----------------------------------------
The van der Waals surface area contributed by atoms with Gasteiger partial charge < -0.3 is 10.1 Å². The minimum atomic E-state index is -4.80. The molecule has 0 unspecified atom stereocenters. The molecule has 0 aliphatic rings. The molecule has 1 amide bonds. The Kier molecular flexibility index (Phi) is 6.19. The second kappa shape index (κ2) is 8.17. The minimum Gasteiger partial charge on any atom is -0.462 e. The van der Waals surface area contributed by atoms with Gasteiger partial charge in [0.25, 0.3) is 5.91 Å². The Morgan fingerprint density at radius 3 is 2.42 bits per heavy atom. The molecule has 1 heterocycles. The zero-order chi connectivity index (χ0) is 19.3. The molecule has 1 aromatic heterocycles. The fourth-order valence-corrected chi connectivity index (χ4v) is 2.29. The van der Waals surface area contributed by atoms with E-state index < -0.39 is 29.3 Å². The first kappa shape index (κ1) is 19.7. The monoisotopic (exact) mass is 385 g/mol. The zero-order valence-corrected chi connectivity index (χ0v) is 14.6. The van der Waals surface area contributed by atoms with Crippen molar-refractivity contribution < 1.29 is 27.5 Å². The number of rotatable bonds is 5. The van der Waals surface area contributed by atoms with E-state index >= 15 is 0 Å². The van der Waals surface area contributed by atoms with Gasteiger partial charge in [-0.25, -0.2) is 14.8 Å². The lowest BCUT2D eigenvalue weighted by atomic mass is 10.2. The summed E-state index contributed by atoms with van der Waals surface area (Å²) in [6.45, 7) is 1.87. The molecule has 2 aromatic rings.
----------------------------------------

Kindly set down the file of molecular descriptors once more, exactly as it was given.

The van der Waals surface area contributed by atoms with Gasteiger partial charge < -0.3 is 10.1 Å². The minimum atomic E-state index is -4.80. The molecule has 0 unspecified atom stereocenters. The molecule has 0 aliphatic rings. The molecule has 1 amide bonds. The Kier molecular flexibility index (Phi) is 6.19. The second kappa shape index (κ2) is 8.17. The minimum Gasteiger partial charge on any atom is -0.462 e. The van der Waals surface area contributed by atoms with Gasteiger partial charge in [0.25, 0.3) is 5.91 Å². The Morgan fingerprint density at radius 3 is 2.42 bits per heavy atom. The molecule has 1 heterocycles. The zero-order chi connectivity index (χ0) is 19.3. The molecule has 1 aromatic heterocycles. The fourth-order valence-corrected chi connectivity index (χ4v) is 2.29. The van der Waals surface area contributed by atoms with E-state index < -0.39 is 29.3 Å². The first kappa shape index (κ1) is 19.7. The monoisotopic (exact) mass is 385 g/mol. The zero-order valence-corrected chi connectivity index (χ0v) is 14.6. The van der Waals surface area contributed by atoms with Crippen molar-refractivity contribution < 1.29 is 27.5 Å². The number of rotatable bonds is 5. The van der Waals surface area contributed by atoms with E-state index >= 15 is 0 Å². The van der Waals surface area contributed by atoms with Gasteiger partial charge in [-0.25, -0.2) is 14.8 Å². The lowest BCUT2D eigenvalue weighted by atomic mass is 10.2. The summed E-state index contributed by atoms with van der Waals surface area (Å²) in [6.45, 7) is 1.87. The molecule has 2 aromatic rings.